JASPER — COVID-19 and increased federal requirements for including a study of proposed improvements for U.S. 231 have delayed Lochmueller Group’s completion of the Tier 1 phase of the Mid-States Corridor project study by a year, but an initial recommendation on a potential route for the highway is anticipated in April.

Meanwhile, opponents of the project asked the Dubois County Council to take a long look at the negative impact of a new-terrain highway in the county.

Regional Development Authority spokesmen Bill Kaiser and Mark Schroeder told the council Monday that after the engineering firm’s recommendation is made and environmental impact study is completed, the public input process begins, with another six months of assimilating those comments.

The $6.5 million study commissioned in 2019 to examine possibilities for improving existing roads, new terrain modification or all-new terrain, was funded jointly by Spencer and Dubois Counties and the cities of Huntingburg and Jasper.

Initially, 10 potential routes with 28 alternatives were considered, then narrowed town to five routes with 10 options in Dubois County, either via U.S. 231, or west or east of Huntingburg and Jasper. Kaiser told the council that after a route recommendation is made, the type of road would be determined in the Tier 2 phase of the study.

“Sometime in the late fourth quarter of 2022, we could see the final environmental impact statement, which will be a jumping off point to what happens next,” Kaiser told the council.

“The RDA has never been the proponent for a particular route...” said Kaiser, explaining the appointed board’s role is as a proponent for improved connectivity from Interstate 64 to Interstate 69. “There are some other groups that are advocating for or against, and that’s their right and probably they should...but the RDA has stayed neutral on this and we will stay neutral,” he said. “Once a preferred route is announced, that’s when we will pivot,” he explained.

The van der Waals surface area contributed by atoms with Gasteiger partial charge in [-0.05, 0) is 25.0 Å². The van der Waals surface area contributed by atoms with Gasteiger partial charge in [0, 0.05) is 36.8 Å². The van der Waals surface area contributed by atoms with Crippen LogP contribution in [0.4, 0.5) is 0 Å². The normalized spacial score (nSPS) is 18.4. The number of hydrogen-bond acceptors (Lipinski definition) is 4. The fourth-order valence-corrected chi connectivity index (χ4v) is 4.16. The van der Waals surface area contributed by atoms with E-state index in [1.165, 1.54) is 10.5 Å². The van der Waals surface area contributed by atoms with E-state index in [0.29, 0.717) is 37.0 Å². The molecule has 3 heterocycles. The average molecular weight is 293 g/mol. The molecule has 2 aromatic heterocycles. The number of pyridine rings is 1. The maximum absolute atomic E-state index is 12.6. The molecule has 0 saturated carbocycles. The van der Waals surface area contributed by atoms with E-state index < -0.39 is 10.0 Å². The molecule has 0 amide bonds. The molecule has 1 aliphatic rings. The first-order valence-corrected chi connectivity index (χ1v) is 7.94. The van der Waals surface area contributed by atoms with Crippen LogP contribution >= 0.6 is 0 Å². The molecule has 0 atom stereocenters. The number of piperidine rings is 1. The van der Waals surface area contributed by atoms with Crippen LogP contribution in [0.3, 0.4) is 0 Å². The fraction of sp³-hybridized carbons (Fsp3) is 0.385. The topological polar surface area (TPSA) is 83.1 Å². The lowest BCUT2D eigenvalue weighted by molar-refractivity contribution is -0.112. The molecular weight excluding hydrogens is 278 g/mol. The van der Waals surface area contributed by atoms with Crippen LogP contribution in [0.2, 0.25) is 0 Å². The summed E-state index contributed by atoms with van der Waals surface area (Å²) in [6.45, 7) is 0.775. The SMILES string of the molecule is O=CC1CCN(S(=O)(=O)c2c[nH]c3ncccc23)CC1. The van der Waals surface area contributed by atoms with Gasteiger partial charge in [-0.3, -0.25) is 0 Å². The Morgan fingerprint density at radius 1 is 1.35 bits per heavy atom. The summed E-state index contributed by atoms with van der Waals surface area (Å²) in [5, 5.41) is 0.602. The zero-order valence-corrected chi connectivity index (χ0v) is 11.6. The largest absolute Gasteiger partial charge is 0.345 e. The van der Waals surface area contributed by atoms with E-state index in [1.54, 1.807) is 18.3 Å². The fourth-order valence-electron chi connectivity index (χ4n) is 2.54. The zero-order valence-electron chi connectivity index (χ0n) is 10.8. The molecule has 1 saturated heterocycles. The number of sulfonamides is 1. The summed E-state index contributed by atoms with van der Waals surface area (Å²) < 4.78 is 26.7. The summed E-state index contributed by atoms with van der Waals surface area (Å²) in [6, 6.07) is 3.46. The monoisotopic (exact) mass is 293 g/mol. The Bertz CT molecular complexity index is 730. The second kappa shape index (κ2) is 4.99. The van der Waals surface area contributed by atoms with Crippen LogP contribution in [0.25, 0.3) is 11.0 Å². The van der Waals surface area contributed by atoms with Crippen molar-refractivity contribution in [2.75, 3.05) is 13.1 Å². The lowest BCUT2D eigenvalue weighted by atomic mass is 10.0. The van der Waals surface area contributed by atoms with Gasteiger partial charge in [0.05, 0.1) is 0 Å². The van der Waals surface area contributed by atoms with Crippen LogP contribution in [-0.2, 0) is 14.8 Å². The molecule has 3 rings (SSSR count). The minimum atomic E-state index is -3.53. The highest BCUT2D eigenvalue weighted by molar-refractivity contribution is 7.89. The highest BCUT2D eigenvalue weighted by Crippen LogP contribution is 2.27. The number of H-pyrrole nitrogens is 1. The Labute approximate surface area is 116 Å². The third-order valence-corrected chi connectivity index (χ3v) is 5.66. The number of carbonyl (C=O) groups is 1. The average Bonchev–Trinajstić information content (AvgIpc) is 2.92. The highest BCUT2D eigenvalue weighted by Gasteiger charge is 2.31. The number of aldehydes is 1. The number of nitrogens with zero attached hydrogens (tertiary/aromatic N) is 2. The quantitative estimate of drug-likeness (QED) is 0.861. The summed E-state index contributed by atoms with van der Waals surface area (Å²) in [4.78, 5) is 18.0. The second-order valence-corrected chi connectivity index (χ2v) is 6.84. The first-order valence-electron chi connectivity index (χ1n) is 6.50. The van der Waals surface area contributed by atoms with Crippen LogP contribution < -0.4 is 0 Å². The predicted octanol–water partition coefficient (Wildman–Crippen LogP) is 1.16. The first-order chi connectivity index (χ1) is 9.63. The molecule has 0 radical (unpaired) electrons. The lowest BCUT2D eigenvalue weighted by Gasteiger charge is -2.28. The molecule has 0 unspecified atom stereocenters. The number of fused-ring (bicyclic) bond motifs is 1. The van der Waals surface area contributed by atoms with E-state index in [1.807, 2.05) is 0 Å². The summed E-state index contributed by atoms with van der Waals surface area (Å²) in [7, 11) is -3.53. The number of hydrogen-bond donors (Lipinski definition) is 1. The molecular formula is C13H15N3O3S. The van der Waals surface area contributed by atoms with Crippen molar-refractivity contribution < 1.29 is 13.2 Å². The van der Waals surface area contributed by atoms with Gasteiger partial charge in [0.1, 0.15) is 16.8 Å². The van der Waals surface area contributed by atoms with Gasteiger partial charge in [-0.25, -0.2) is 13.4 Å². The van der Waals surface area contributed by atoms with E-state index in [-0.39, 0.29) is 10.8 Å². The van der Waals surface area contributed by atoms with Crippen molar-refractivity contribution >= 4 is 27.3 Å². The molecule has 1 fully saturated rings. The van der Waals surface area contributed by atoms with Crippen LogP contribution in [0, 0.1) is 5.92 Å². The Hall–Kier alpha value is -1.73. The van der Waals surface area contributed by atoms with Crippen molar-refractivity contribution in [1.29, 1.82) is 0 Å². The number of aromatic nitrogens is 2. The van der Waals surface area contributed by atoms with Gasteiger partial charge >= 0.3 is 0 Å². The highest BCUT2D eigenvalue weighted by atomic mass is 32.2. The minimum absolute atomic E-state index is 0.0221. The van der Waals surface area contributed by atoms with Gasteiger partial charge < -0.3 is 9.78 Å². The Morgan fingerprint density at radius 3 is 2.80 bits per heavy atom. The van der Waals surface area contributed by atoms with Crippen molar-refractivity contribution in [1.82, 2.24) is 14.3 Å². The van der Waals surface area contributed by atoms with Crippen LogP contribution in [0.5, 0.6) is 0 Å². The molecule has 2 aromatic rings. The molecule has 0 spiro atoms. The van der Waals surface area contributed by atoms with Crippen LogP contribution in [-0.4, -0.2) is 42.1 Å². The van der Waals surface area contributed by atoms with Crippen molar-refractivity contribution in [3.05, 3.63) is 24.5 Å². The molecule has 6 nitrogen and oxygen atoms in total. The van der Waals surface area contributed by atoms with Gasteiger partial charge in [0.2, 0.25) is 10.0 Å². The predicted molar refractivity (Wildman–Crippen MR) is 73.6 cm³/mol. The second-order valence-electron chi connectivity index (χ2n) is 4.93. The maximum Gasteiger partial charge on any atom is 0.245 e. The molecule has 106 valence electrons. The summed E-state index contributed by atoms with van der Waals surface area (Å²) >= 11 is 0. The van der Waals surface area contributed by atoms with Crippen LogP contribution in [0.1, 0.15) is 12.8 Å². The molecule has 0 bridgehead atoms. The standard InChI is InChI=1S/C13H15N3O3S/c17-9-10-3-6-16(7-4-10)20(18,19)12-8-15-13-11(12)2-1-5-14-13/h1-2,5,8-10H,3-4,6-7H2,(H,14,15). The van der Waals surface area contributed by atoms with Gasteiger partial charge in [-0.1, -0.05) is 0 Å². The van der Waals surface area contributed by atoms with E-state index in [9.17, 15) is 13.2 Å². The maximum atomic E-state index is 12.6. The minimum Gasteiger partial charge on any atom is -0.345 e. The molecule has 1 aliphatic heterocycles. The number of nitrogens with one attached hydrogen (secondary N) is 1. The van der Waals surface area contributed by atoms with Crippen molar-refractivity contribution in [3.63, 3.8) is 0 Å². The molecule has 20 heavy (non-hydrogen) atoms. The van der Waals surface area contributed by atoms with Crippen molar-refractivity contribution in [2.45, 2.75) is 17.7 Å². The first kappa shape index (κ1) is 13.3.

The delays in the study brought additional costs that Indiana Department of Transportation agreed to absorb, he said. “We’re still always going to have U.S. 231 going through Huntingburg and Jasper,” he said. “Whether or not we need additional roadway or an expanded roadway, we’ll see in April.”

Kaiser said no one knows about the cost of the road, but estimated the second study would take about two years, provided it’s funded.

Mark Nowotarski of the Coalition Against The Mid-States Corridor reminded the council the organization has gathered petitions with more than 7,000 signatures. He said opponents to the project have had “very little success” in talking with state and federal officials, but asked the council to research the negative impact to farmers, displaced homes, climate, the future cost of maintaining a new terrain highway and other factors. “Studies have shown how small and mid-sized towns suffer when bypass terrain is put in,” he said.

The coalition has over 7,000 signatures all agreeing that the economic study that supports the Mid-State Corridor project was without factual evidence. The coalition is trying to protect small, mid-sized towns, farms and other businesses from the damage that could be done with the progression of the new highway.
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